I recently had the fortune to sit down with Aurélien Fiatdet of Terroirs Originels and Tom Monroe of Division Winemaking Company for an exploration of cru Beaujolais. Held at the SE Wine Collective, Aurélien led an intimate group through a 15 minute overview of the region before pouring seven distinct Crus ranging from the 2016 vintage to 1995.
For decades Beaujolais was cast aside as a land of cheap, monodimensional Beaujolais Nouveau. This “one trick pony” had much more to offer, however. Inspiring grower producers existed through the years, but wallowed in the shadows. No hyperbole. Top level Crus sold for $9-$12 in the American market, leaving no margin for these small production winemakers. Thanks to the persistent efforts of a handful of independent producers (Gang of 4), the rise of prices in Burgundy/Bordeaux/Rhone, and the megaphone of somms, cru Beaujolais has gained traction.
Rightfully so! These wines hail from high elevation vineyards ranging between 800-1700 feet with ideal granite and volcanic soils. The wines tasted at this event come from a group of producers that farm their estate vineyards with serious care, and the wines receive small lot treatment—hand harvesting from bush vines, semi-carbonic maceration with a large portion of whole clusters, and aging in large neutral oak foudre or concrete vats. The resulting wines sing the praises of the varietal, Gamay, and the unparalleled terroir for this grape.
Tom Monroe, co-leader of the tasting, champions Gamay himself, making more Gamay bottlings each vintage than any other Oregon producer. Other revered winegrowers, including Brick House, Chehalem, Bow & Arrow, have also dabbled, some for decades. With the cool-climate of the Willamette Valley well-respected for the other Burgundian varietals, it makes sense that the region would test the vinous waters of Gamay. And they have found success. Festivals like I Love Gamay and national press evidence the varietals growing reputation in Oregon.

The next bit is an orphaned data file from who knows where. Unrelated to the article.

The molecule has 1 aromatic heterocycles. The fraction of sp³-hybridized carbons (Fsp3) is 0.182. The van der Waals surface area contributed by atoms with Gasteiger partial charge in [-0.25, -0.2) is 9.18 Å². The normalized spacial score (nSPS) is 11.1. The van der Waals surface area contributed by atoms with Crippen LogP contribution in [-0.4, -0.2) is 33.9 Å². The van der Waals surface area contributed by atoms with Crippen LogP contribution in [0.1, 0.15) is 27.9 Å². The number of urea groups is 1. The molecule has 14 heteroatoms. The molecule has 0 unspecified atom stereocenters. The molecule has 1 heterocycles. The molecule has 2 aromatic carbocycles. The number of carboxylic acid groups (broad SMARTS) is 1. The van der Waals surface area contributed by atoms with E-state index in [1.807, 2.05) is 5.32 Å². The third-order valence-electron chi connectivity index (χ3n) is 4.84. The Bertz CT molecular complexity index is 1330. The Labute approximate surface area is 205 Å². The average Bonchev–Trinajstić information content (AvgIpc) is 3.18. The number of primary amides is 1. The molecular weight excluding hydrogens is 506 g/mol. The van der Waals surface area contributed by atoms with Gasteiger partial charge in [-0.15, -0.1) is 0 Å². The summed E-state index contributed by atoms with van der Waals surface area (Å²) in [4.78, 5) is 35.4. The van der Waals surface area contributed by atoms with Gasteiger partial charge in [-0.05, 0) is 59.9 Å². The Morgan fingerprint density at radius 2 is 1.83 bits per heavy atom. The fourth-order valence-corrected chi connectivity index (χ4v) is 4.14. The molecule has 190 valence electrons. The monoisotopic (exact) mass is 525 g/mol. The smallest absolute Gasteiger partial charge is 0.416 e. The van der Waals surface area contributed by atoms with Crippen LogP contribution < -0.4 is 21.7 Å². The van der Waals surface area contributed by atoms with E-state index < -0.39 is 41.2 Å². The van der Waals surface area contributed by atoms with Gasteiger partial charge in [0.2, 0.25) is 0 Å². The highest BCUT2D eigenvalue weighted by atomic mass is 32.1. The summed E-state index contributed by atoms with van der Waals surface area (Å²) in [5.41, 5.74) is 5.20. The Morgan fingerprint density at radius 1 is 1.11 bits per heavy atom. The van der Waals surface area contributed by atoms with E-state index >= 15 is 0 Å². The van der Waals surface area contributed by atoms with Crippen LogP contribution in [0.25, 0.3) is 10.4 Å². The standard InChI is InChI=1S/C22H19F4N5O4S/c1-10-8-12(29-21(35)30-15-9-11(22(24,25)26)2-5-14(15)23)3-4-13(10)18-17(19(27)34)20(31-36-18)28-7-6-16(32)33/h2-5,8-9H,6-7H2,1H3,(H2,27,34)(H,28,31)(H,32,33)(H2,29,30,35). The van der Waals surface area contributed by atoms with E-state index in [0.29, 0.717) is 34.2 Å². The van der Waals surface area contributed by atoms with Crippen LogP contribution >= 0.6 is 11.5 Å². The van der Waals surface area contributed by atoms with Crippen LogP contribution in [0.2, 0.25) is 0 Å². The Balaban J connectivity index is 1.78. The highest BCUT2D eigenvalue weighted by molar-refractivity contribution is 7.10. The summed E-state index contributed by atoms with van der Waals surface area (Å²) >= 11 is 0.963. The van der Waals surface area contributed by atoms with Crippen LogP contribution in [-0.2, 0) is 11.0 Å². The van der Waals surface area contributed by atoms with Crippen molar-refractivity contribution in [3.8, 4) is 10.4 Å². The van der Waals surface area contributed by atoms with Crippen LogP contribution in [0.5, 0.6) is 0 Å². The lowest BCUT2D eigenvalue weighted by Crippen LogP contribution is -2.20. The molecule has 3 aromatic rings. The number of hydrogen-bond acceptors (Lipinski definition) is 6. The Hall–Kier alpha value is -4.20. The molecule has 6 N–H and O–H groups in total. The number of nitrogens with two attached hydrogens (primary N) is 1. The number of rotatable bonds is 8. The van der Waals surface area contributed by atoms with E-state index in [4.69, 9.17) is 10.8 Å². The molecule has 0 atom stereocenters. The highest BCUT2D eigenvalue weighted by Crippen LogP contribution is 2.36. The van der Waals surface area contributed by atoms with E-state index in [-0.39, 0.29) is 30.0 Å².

However, Tom and most other Oregon producers still genuflect east in the morning as they tend their Gamay vines, or punch down the cap of fermenting Gamay must. Beaujolais reigns supreme. The wines swirled and tasted last week provide the evidence.
Notes from the two standouts with a list of the other wines tasted:
2016 Pascal Aufranc Vignes de 1939 Chénas ($17): Bold aromatics of ripe raspberry, white pepper, and granite fold lusciously into the mesmerizing palate, which provides pleasing yin-yang tension and structure, all boding well for the present and at least a decade in the cellar. 25 acre vineyard. 92 points.
2013 Domaine Pascal Aufranc Lingum Julienas ($20): Medium purple with dry cherry, kirsch, and dried marjoram seducing the senses. Nice delineation through the palate with a pinch of pepper adding intrigue. 20% neutral oak. 92 points.
- 2015 Robert Perroud L’enfer des Balloquets Brouilly ($17)
- 2015 Lucien Lardy Les Thorins Moulin-à-Vent ($20)
- 2015 Jean-Paul Thévenet Vieilles Vignes Morgon ($30)
- 2005 Pascal Aufranc Vignes de 1939 Chénas
- 1995 Robert Perroud Pollen Brouilly